RCMP 'examining' claim MacKay team stole data from O'Toole campaign as Toronto police confirm 'mischief' probe

The RCMP says it is examining a claim that the campaign team for Conservative leadership candidate Peter MacKay stole confidential data from rival candidate Erin O'Toole.

MacKay campaign alleges O'Toole published call in which MacKay said he'd make big carbon emitters pay

The campaign team for Conservative Party of Canada leadership candidate Erin O'Toole, left, is accusing the team of rival candidate Peter MacKay of stealing confidential campaign information. (Tijana Martin/The Canadian Press)

The RCMP says it is examining a claim that the campaign team for Conservative leadership candidate Peter MacKay stole confidential data from rival candidate Erin O'Toole.

"The RCMP is examining this matter carefully with all available information and will take appropriate actions as required," said a statement from the Mounties issued Monday.

Today, the Toronto Police Service confirmed that "an investigation into mischief in relation to the data is ongoing and we are working with colleagues from the RCMP."

O'Toole claimed Friday evening that MacKay campaign organizer Jamie Lall was involved in the "theft of confidential O'Toole campaign data and strategy," including "Zoom video conferences ... confidential campaign strategy video conferences" and recordings of video conferences with Conservative Party members.

According to a letter from O'Toole's campaign to the RCMP, OPP and the Toronto Police Service — obtained by CBC News and first reported on by the National Post — the O'Toole team claims it first discovered private information was stolen when Radio-Canada published a story on June 15 that contained an excerpt of O'Toole speaking with Quebec social conservatives on a video call.

In that video, which was emailed to Radio-Canada anonymously, O'Toole says (mostly in French) that party members supporting socially conservative candidates should consider him for their second choice.

Many saw a failure to find the right tone and positions on social issues such as abortion and LGBTQ2 rights as a key flaw in Andrew Scheer's 2019 election campaign.

Watch: Conservative strategist Andrew Brander says Erin O'Toole camp's accusations politically motivated:

Theft accusation against MacKay campaign 'not made lightly,' says Conservative strategist

2 years ago
Duration 5:47
Conservative strategist Andrew Brander says the Erin O'Toole camp's accusation of theft by Peter MacKay's campaign should be taken seriously, even if it could be politically motivated. 5:47

"After the leak, the campaign launched an investigation to determine how the video was obtained by [the] media," says the letter to police from the O'Toole campaign.

"Our investigation uncovered that [there] were numerous unauthorized instances where access to our private and security accounts had occurred and where sensitive information owned by the campaign was illegally accessed, downloaded, and seemingly disseminated."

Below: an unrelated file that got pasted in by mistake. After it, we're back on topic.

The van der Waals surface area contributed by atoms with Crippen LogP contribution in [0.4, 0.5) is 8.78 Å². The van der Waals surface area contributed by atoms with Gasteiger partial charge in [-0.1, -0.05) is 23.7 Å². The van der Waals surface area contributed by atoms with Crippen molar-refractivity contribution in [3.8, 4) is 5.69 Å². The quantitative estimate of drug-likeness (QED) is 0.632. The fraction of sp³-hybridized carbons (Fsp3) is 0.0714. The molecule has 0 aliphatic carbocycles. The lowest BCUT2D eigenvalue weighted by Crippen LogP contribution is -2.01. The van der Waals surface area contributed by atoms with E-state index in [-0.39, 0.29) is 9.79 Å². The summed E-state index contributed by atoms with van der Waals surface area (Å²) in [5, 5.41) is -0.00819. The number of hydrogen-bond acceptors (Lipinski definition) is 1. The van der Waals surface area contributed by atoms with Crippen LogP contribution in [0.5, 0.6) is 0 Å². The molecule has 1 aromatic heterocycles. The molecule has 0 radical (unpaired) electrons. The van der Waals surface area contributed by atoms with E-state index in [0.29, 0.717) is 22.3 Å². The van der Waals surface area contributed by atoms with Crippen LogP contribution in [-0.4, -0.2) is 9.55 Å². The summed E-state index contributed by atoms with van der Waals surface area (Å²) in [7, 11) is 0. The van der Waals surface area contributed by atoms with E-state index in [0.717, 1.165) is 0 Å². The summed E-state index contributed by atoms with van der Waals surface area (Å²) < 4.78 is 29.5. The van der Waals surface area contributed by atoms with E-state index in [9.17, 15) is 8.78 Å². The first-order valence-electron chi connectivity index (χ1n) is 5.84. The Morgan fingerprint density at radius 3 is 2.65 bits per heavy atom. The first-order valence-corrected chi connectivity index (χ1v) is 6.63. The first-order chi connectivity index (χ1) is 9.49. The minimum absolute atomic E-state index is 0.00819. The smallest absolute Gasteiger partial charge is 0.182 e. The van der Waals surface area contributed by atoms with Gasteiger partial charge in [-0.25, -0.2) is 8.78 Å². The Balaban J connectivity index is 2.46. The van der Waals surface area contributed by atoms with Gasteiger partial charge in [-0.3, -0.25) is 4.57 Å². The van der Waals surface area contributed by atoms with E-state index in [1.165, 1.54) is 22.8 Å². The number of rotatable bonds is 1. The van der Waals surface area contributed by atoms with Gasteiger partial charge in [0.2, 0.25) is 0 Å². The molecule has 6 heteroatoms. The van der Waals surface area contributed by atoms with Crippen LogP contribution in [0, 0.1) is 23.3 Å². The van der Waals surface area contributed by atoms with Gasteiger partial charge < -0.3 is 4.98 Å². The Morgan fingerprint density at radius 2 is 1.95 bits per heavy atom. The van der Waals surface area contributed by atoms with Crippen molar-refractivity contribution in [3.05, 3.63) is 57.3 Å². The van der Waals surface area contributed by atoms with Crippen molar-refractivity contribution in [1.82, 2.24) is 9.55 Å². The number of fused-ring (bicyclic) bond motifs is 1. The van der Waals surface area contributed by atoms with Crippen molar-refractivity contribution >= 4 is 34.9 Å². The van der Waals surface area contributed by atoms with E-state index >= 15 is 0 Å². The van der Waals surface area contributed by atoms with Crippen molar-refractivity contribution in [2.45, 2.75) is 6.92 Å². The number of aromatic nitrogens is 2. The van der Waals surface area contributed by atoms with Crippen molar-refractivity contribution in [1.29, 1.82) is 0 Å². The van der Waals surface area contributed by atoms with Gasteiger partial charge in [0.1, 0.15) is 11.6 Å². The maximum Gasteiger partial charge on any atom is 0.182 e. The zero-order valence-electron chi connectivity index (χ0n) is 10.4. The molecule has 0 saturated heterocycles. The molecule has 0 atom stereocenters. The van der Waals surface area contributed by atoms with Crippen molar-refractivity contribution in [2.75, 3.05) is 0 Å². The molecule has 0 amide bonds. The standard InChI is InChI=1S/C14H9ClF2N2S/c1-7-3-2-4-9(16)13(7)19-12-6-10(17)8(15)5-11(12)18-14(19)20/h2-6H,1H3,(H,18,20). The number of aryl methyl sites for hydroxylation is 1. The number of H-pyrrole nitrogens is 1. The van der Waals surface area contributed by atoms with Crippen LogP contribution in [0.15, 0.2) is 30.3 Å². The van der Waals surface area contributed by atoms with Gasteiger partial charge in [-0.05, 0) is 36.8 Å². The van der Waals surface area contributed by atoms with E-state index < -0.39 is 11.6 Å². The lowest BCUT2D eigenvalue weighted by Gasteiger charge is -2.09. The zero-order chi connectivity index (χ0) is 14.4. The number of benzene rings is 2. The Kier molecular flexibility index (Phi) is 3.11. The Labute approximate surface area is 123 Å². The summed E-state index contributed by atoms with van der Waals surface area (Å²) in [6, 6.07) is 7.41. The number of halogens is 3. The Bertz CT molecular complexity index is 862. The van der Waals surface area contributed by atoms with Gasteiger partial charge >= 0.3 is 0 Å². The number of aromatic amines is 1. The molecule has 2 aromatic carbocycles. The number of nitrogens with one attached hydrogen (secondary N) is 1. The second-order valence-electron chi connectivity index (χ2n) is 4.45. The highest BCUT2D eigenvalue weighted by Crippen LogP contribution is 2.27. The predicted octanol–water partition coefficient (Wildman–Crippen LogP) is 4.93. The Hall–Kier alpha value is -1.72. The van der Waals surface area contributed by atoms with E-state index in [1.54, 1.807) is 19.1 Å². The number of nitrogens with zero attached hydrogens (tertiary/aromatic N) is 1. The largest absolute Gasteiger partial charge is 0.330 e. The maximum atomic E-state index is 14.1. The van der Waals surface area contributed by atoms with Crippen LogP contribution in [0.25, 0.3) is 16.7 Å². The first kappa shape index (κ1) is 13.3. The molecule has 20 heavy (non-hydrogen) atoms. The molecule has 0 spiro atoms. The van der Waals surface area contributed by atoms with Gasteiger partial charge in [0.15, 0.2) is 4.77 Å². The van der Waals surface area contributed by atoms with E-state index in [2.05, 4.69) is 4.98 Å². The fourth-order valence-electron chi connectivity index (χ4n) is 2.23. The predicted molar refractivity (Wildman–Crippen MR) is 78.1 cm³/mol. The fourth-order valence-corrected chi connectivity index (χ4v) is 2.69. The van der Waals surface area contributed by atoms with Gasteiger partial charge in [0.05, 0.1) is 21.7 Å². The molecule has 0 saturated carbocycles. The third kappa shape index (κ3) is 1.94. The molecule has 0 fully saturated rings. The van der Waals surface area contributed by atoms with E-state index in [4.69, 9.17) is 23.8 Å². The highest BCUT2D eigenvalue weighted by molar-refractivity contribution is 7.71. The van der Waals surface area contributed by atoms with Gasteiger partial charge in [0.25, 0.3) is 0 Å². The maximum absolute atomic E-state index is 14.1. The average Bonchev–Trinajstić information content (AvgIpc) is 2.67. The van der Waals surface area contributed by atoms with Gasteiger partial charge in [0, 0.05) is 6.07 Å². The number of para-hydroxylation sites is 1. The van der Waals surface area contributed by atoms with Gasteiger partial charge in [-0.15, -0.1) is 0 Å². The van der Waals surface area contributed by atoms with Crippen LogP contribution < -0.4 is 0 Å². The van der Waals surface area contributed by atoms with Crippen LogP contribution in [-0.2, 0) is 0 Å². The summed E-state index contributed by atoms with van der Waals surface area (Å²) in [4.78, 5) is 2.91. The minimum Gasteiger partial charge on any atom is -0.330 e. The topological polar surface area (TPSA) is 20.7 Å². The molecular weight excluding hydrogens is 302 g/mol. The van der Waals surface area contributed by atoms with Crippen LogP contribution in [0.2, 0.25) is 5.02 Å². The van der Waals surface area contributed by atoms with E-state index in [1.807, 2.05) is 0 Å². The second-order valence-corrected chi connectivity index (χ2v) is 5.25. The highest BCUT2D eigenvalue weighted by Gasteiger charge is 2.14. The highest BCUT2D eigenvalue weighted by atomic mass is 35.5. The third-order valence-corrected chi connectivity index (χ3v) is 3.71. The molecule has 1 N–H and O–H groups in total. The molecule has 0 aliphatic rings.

The letter goes on to allege that Lall persuaded a person — whose name is redacted in the letter — to download private video calls and share them with the MacKay campaign. It alleges that Lall met in person with someone — who it does not name or specify is the same person — and at that meeting was given login credentials and passwords by that unnamed person.

The letter does not explain how the person or persons obtained the login information or passwords. 

"It appears Mr. Lall then shared said login credentials and passwords with other MacKay campaign officials in Toronto, Ontario, where the O'Toole accounts were again accessed and further data downloaded."

MacKay spokesperson Chisholm Pothier told CBC News Tuesday that the O'Toole team sent its confidential passwords and logins to more than 300 MPs and their political staffers — something Pothier said was done "negligently and with no reasonable expectation of privacy."

"This, we think, makes it clear that this entire episode is nothing more than a desperate political ploy to change the channel after a very bad week for the O'Toole campaign," Pothier said.

O'Toole demands 'multi-jurisdictional police investigation'

The letter says that, according to security logs, some 138 Zoom video calls in English and another seven in French were accessed by the same IP address in midtown Toronto.

"Our campaign takes the position that such downloading of material constitutes theft of commercially and politically sensitive data that we want preserved and returned," the letter says.

The O'Toole team is asking for a "multi-jurisdictional police investigation."

Jordan Paquet, a spokesperson for the MacKay campaign, told CBC News by email that O'Toole's team has failed to give the MacKay team documentation to back up its accusations.

"We cannot comment on documentation that we have not seen," Paquet said. "The MacKay campaign is not in possession of any such documents, has made no attempt to obtain possession of any such information, and has leaked nothing of the sort to Radio Canada or any other entity."

Paquet goes on to suggest the O'Toole team accessed calls made by MacKay and published them.

Paquet cited an audio recording of MacKay that was posted on O'Toole's YouTube channel in which MacKay says he supports putting a price on pollution for big emitters in Canada in order to meet international climate change commitments.

Lall has responded to the allegations on Twitter with a short statement: "Not a single word of this is true."

With files from the Canadian Press


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